The Pb films were grown on the Al2O3-coated ferromagnet in an ultrahigh vacuum (UHV) system at base pressure 10−11 Torr in a dedicated chamber linked to the cryogenic STM, thus avoiding any exposure of the Pb film to air. The choice of superconducting material was dictated by the value of the upper critical field of lead (Hc2(T=1.5 K)≈1,200 Oe) that is relatively low compared with the stray fields of the Co/Pd multilayers, thus providing a wide region of the H-T phase diagram where superconductivity can be spatially modulated by the stray fields of the underlying magnetic pattern. A reference Pb film was deposited on Al2O3, without ferromagnet for comparison and it was characterized by STM (see Supplementary Fig. 2).
The spatial distribution of the surface magnetic field induced by the ferromagnet in the F/S hybrid system depends upon the ratio of two length scales: the thickness of the ferromagnet D, and the domain width w16. In the case of both sample A (D>w) and sample B (D≈w), there is a gradient of stray field above each domain with the field reaching the maximum value at the centre of the domain (Supplementary Fig. 3 and Supplementary Note 1). If the thickness of the superconductor is less than the superconducting penetration depth (in the case of bulk Pb λ=38 nm17), the magnetic field distribution will not be affected by the superconducting transition, as in our case16. When the temperature is decreased below Tc, the superconductivity is expected to first nucleate at the location where the stray field is minimum, that is, at the domain wall, which is a realization of domain wall superconductivity2 (Fig. 1a). The theoretical condition for the nucleation of the superconductivity at a domain wall is that the characteristic length scale for the nucleation of superconductivity, that is, the coherence length at the superconducting critical temperature of the S/F system ξ(Tc), should be smaller than the domain half-width to avoid overlap of the superconducting nuclei7. The local Tc value above the domains will be lower than the Tc above the domain wall. On the other hand, when an external magnetic field is applied perpendicular to the film, the regions with minimum magnetic field will shift to a different position due to magnetic field compensation effect (Fig. 1b). Therefore the applied magnetic field will spatially shift the superconducting nucleus to the centre of the compensated domain, as shown schematically in Fig. 1b.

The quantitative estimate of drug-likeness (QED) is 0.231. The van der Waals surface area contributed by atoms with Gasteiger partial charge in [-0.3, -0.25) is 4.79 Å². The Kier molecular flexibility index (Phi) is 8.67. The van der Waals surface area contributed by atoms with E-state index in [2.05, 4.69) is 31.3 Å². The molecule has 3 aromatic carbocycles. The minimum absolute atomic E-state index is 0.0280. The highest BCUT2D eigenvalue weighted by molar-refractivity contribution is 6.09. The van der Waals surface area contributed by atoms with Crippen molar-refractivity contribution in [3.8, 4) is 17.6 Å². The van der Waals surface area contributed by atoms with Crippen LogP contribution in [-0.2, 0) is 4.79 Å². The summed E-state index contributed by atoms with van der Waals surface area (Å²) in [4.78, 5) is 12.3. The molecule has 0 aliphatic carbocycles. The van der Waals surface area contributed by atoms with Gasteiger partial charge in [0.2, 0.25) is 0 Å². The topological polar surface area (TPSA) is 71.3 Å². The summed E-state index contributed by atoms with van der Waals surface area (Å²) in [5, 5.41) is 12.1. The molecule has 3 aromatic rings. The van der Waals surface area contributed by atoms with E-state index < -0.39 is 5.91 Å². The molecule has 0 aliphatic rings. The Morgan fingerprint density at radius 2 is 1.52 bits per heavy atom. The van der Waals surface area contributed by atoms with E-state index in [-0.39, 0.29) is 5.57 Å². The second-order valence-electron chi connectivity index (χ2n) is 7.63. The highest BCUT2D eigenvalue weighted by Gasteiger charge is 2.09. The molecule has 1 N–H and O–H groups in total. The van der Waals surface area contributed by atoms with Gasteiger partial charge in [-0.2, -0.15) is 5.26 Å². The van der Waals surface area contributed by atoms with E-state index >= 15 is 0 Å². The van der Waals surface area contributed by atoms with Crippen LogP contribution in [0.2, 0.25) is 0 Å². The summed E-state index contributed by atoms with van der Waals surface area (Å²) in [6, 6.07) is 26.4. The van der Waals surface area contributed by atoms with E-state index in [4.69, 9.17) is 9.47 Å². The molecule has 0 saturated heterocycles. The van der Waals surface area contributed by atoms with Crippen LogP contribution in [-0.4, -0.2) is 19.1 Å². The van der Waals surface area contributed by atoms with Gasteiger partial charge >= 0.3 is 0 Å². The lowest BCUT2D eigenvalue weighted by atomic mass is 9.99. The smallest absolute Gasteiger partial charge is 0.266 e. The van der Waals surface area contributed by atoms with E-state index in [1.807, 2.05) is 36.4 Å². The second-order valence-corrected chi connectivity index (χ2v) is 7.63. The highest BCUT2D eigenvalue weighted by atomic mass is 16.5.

Systems with purely electromagnetic interactions can be described phenomenologically using the Ginzburg–Landau and London formalisms. Aladyshkin et al.18,19 solved the linearized Ginzburg–Landau equations for a superconducting film and a ferromagnetic film with a periodic one-dimensional domain structure with magnetization perpendicular to the film surface. The spatial inhomogeneity of the stray field leads to different regimes of the order parameter nucleation and an unusual phase boundary Tc(H) depending upon parameters, such as the stray field values, characteristic length scale for nucleation of the superconductivity and magnetic domain size.